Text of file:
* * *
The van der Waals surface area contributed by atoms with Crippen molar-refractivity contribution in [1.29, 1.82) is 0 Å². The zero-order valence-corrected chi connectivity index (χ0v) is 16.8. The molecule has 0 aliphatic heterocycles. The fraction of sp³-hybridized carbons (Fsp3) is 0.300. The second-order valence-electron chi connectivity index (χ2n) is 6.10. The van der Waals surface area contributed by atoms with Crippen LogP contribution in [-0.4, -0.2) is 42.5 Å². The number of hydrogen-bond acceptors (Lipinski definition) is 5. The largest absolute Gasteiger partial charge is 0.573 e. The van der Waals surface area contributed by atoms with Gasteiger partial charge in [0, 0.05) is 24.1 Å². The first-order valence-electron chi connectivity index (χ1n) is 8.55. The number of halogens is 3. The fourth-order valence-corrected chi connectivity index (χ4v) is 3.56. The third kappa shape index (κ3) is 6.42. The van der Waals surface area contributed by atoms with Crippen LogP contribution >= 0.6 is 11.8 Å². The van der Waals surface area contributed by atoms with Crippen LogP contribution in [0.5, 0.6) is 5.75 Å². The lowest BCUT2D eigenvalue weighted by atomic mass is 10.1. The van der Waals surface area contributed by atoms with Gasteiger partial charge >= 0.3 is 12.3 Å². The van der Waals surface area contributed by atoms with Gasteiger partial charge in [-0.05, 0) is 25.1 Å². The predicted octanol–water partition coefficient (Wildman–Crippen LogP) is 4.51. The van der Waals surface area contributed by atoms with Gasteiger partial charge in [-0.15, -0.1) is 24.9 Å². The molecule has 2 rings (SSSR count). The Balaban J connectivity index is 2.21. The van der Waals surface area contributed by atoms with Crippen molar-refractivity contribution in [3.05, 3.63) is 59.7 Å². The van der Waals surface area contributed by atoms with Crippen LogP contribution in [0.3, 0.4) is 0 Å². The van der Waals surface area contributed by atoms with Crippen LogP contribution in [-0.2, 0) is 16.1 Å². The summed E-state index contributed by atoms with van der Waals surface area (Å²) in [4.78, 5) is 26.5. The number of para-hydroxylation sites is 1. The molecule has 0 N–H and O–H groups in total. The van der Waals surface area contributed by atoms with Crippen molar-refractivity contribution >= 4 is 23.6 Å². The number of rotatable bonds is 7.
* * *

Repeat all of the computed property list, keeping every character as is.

The van der Waals surface area contributed by atoms with Crippen molar-refractivity contribution in [1.29, 1.82) is 0 Å². The zero-order valence-corrected chi connectivity index (χ0v) is 16.8. The molecule has 0 aliphatic heterocycles. The fraction of sp³-hybridized carbons (Fsp3) is 0.300. The second-order valence-electron chi connectivity index (χ2n) is 6.10. The van der Waals surface area contributed by atoms with Crippen LogP contribution in [-0.4, -0.2) is 42.5 Å². The number of hydrogen-bond acceptors (Lipinski definition) is 5. The largest absolute Gasteiger partial charge is 0.573 e. The van der Waals surface area contributed by atoms with Gasteiger partial charge in [0, 0.05) is 24.1 Å². The first-order valence-electron chi connectivity index (χ1n) is 8.55. The number of halogens is 3. The fourth-order valence-corrected chi connectivity index (χ4v) is 3.56. The third kappa shape index (κ3) is 6.42. The van der Waals surface area contributed by atoms with Crippen LogP contribution >= 0.6 is 11.8 Å². The van der Waals surface area contributed by atoms with Crippen LogP contribution in [0.5, 0.6) is 5.75 Å². The lowest BCUT2D eigenvalue weighted by atomic mass is 10.1. The van der Waals surface area contributed by atoms with Gasteiger partial charge >= 0.3 is 12.3 Å². The van der Waals surface area contributed by atoms with Gasteiger partial charge in [-0.05, 0) is 25.1 Å². The predicted octanol–water partition coefficient (Wildman–Crippen LogP) is 4.51. The van der Waals surface area contributed by atoms with Gasteiger partial charge in [-0.15, -0.1) is 24.9 Å². The molecule has 2 rings (SSSR count). The Balaban J connectivity index is 2.21. The van der Waals surface area contributed by atoms with Crippen molar-refractivity contribution in [3.05, 3.63) is 59.7 Å². The van der Waals surface area contributed by atoms with Crippen LogP contribution in [0.3, 0.4) is 0 Å². The van der Waals surface area contributed by atoms with Crippen LogP contribution in [-0.2, 0) is 16.1 Å². The summed E-state index contributed by atoms with van der Waals surface area (Å²) in [4.78, 5) is 26.5. The number of para-hydroxylation sites is 1. The molecule has 0 N–H and O–H groups in total. The van der Waals surface area contributed by atoms with Crippen molar-refractivity contribution >= 4 is 23.6 Å². The number of rotatable bonds is 7.